Saint Colette is a suitable patroness of those blessed by the instability of a holy restlessness, by insatisfaction, and by the burning desire to correspond to Divine Grace. Her spiritual journey led her from the Béguines to the Benedictines, from the Benedictines to the Poor Clares, from the Poor Clares to reclusion in a cell as a Franciscan Tertiary, and from her solitude to a mission of reform as an itinerant Poor Clare Abbess!
Born at Corbie on January 13, 1381, Saint Colette’s parents named her Nicolette in honour of Saint Nicholas the Wonderworker whom they had invoked in their great desire to have a child. Orphaned at eighteen years of age, Colette obtained permission from her guardian, the Lord Abbot of a nearby monastery, to enter the Béguines of Amiens, in spite of her young age. Béguines were, as a rule, women of a mature age. Colette stayed with the Béguines for a year. She found their life too soft. Then she tried Benedictine life. There too, Colette wasn’t satisfied. After the Benedictines, Colette entered a monastery of the Poor Clares. Even among the daughters of Saint Clare, she longed for something else. Her spiritual father finally had her pass, as a last resort, from the Second Order of Saint Francis (Poor Clares) to the Third Order. As a tertiary, Colette became a recluse.
Abbess in Perpetuity
Had Colette found the place of her spiritual rest? Hardly. God called her out of her reclusory to reform the Second Order of Saint Francis, the Poor Clares. Colette encountered Pope Benedict XIII who, during the troubled period of the Great Western Schism, reigned from Avignon. In 1406 Colette traveled to Nice to meet again with Pope Benedict XIII, temporarily in residence there out of fear of the plague. She asked his blessing on her project of reforming the Poor Clares. On October 14, she made monastic profession in the presence of the Pope and, in this way, entered the Second Order of Saint Francis. Benedict XIII named Colette, “Lady, Mother, and Abbess of the Reform in perpetuity.” Abbess Colette’s privileges were confirmed by Pope Innocent IV once the Western Schism had come to an end.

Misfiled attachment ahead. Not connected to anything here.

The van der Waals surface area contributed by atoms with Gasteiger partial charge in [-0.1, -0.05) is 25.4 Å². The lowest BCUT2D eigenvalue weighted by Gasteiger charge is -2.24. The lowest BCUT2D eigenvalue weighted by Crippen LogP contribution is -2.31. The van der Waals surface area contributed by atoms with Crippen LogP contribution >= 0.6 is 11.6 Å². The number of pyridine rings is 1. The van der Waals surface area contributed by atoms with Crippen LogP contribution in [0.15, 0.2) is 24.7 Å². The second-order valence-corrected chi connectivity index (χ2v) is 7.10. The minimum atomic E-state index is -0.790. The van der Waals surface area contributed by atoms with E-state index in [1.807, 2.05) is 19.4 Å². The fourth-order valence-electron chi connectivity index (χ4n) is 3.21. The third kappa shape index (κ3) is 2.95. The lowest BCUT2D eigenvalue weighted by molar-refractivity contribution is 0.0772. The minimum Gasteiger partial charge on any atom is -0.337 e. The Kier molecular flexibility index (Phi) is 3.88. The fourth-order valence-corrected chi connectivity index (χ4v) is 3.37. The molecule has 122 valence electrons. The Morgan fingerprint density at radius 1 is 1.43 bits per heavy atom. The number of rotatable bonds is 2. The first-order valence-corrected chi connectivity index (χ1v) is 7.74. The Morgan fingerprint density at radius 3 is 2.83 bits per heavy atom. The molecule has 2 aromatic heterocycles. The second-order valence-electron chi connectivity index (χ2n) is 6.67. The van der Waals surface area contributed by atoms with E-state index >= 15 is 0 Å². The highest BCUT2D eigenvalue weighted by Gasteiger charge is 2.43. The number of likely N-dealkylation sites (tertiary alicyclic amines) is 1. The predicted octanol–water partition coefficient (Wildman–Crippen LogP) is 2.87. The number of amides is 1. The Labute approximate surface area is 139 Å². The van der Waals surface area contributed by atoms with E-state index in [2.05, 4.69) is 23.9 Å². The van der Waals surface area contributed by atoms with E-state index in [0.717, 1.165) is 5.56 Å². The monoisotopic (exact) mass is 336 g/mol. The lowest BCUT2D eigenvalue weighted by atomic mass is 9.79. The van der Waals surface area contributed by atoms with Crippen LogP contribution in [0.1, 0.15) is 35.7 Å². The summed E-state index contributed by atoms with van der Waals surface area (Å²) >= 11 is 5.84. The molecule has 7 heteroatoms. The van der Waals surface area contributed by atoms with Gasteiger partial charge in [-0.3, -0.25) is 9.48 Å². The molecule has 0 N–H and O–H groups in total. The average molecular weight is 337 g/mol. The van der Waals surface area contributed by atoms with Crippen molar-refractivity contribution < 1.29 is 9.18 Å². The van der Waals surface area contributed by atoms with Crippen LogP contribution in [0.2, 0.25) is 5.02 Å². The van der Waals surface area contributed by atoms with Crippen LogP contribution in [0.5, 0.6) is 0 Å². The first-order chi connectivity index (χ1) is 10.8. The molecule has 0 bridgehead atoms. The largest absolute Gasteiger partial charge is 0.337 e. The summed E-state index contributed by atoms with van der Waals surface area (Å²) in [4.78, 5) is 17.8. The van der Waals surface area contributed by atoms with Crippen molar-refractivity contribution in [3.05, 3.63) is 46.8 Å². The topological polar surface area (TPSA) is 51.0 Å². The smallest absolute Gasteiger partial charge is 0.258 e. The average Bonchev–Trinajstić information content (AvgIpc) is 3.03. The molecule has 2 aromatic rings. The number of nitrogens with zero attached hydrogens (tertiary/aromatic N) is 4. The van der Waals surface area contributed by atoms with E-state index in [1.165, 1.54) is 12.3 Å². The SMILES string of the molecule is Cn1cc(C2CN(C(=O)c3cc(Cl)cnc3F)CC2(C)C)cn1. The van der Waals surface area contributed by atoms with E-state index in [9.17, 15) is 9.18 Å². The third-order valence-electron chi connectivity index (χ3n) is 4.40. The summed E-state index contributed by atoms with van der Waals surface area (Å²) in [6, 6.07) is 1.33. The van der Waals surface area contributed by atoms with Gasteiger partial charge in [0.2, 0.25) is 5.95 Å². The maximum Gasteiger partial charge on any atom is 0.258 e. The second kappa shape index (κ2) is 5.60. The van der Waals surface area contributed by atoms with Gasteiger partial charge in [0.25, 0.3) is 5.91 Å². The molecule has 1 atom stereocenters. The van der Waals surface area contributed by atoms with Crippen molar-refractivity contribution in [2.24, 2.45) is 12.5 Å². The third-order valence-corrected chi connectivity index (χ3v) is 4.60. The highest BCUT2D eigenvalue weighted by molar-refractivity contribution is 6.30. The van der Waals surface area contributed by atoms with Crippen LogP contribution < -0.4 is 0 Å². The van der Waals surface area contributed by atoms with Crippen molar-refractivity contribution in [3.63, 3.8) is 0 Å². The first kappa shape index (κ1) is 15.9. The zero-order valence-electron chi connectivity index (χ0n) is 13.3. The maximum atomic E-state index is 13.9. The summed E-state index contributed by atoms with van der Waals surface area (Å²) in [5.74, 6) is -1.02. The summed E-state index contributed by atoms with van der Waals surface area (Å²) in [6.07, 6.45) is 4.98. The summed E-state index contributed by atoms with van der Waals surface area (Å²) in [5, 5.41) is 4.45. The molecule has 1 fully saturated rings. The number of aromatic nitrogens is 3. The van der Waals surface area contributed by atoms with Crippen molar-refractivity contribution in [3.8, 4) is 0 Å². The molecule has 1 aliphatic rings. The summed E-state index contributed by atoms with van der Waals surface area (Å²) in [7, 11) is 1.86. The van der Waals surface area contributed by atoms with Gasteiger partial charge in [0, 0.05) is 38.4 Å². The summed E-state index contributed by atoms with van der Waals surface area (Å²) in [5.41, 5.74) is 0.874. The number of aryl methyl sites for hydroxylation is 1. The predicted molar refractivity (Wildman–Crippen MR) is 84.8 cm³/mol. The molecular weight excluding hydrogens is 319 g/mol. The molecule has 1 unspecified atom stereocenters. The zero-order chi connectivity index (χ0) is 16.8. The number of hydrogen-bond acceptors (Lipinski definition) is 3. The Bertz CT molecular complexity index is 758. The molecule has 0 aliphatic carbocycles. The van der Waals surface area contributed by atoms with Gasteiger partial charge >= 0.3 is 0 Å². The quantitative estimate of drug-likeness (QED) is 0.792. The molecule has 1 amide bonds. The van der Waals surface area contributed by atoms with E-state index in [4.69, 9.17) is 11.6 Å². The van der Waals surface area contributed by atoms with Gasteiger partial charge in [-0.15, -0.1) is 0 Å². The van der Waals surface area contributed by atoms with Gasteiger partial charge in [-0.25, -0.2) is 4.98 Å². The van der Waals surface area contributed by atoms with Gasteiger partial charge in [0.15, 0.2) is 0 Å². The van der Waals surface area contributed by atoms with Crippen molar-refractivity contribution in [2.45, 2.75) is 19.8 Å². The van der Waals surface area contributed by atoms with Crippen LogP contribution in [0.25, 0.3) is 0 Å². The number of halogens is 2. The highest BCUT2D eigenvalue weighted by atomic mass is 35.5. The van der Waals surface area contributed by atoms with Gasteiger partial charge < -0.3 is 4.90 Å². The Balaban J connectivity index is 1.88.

Ever on the Road
Saint Colette was an Abbess on the road. Ceaseless travels allowed her to impart a flame of spiritual renewal to monasteries of both nuns and friars that had grown cold in compromise. Among the monasteries of nuns founded or reformed by Saint Colette are Besançon (1410), Poligny (1417), and Amiens (1443). Saint Colette died at Gand on March 6, 1447. She was beatified in 1623, and canonized in 1807.
Barhamsville and Drumshanbo
Among the saintly daughters of Saint Colette is the Venerable Margaret Anne Sinclair (1900-1925), born in Edinburgh and professed in 1925 as a Colettine Extern Sister under the name of Sister Mary Frances of the Five Wounds. She died in London in the year of her profession on November 24th.
In the United States, the beautiful Bethlehem Monastery of the Poor Clares in Barhamsville,Virginia, together with several other monasteries of the same Federation, represents the Colettine tradition of Poor Clare life.
In Ireland there are Colettine Poor Clares in Carlow, Cork, Dublin, Ennis, and Galway. Visit their website here.
In Drumshanbo, County Leitrim, the Poor Clares of Perpetual Adoration, though not of the Colettine lineage, form a radiant hearth of ceaseless prayer in the presence of the Blessed Sacrament. Women desirous of offering themselves to the Eucharistic Heart of Jesus in a life of perpetual adoration at Drumshanbo should write to:
Reverend Mother M. Angela, Abbess
Convent of Perpetual Adoration
Drumshanbo, County Leitrim, Ireland